Kwong, an associate professor, is pursuing paper tests for rapid SARS-CoV-2 detection. According to Kwong, “the lack of rapid testing for SARS-CoV-2 has significantly impeded efforts to track the virus and contain its spread.” Currently, a diagnosis is performed by collecting a patient sample followed by quantitative PCR analysis at a certified CLIA laboratory. (Polymerase chain reaction (PCR) is a technique used to "amplify" small segments of DNA. The Clinical Laboratory Improvement Amendments (CLIA) establishes quality standards for laboratory testing).
Kwong said, “the PCR process can take several days to return results, which remains a challenge as 40-50% of cases may be attributable to spread by presymptomatic people.” His lab is developing a rapid antigen test where CoV-2 signals are amplified without the need for PCR, and test results are read using a paper test strip similar to a home pregnancy test within one hour. If successful, his approach will provide a low-cost and scalable paper test to markedly increase current abilities to test large segments of the population for SARS-CoV-2.
Takayama, a professor, believes the quickest path to an anti-Covid-19 drug is using an existing FDA-approved therapy. His lab is working to narrow the pool to a few promising candidates for clinical trials, and says we need rapid, high-throughput screening in cell culture models that replicate conditions in infected lung tissue. “Our high throughout, 96-well lung model helps screen therapeutics that interrupt mechanisms of inflammation and disease that contribute to Covid-19 morbidity and mortality,” said Takayama. His project is still in its early phases and is a collaboration with Emory School of Medicine and other Emory University researchers.
Mitchell, an assistant professor, runs the Laboratory for Pathology Dynamics at Georgia Tech, which is using its novel and nationally recognized machine learning platforms to text mine millions of peer-reviewed scientific articles with the goal of identifying hidden patterns relevant to Covid-19. “Information and relationships mined from articles are constructed into a ‘knowledge graph’ or network that links symptoms, drugs, antecedent diseases, genes, proteins, and much more, to Covid-19 or similar coronaviruses,” said Mitchell. “Relationships with coronavirus are quantitatively ranked to find the most promising research avenues, with the intent of expediting successful translational research.” Her current project phase focuses on ranking the most promising repurposed drugs for Covid-19 and identifying a list of collective factors that best define patient Covid-19 risk categories.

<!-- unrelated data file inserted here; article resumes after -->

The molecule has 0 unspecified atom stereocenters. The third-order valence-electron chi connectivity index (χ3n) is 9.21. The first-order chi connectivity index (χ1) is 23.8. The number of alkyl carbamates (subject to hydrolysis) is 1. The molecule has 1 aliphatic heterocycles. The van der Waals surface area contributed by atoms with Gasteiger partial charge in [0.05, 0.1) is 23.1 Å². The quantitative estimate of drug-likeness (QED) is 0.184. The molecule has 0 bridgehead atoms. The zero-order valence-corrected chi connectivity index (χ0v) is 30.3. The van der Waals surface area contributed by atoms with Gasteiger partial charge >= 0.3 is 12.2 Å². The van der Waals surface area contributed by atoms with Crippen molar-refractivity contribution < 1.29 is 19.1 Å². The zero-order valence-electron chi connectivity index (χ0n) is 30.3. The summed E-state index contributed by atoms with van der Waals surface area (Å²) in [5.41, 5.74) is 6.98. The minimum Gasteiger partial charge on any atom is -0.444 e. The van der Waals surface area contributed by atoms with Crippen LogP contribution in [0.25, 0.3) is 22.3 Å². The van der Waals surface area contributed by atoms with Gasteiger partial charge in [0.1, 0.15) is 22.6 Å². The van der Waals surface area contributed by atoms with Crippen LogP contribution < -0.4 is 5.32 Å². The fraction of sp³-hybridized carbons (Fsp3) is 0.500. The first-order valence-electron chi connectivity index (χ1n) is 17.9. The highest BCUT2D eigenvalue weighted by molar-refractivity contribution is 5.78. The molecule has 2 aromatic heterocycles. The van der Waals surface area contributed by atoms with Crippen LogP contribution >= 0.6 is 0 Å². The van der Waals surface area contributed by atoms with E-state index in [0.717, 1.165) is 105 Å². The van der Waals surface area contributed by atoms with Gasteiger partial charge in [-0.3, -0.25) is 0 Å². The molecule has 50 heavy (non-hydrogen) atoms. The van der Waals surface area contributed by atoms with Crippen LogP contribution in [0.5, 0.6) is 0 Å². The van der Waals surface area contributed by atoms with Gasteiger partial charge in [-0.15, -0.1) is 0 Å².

Assistant Professor Hammond’s Covid-related project is titled “Soft Pneumatic Vest for Trans-Thoracic Manipulation of Ventilation/Perfusion (VQ).” The objective of his project is to develop a wearable, low-cost device for the treatment of acute respiratory distress syndromes (ARDS) caused by Covid-19.
The proposed vest works by applying localized pressures to the chest and back to simulate "proning" – a process used in pulmonary function assessments, where ARDS patients are flipped onto their chests to redistribute blood to uninflamed regions of the lungs where oxygen is more efficiently uptaken, increasing their ventilation and potentially improving patient outcomes. The simulated proning enabled by this device will eliminate hours of clinical staff effort normally required for conventional proning while reducing the risk of adverse cardiac events induced by the physical stress.
Researchers across the Coulter Department of Biomedical Engineering at Georgia Tech and Emory University will continue to explore solutions to battle the Covid-19 pandemic and are making every effort to keep their research teams operating efficiently and safely.
Wallace H. Coulter Department of Biomedical Engineering
Georgia Institute of Technology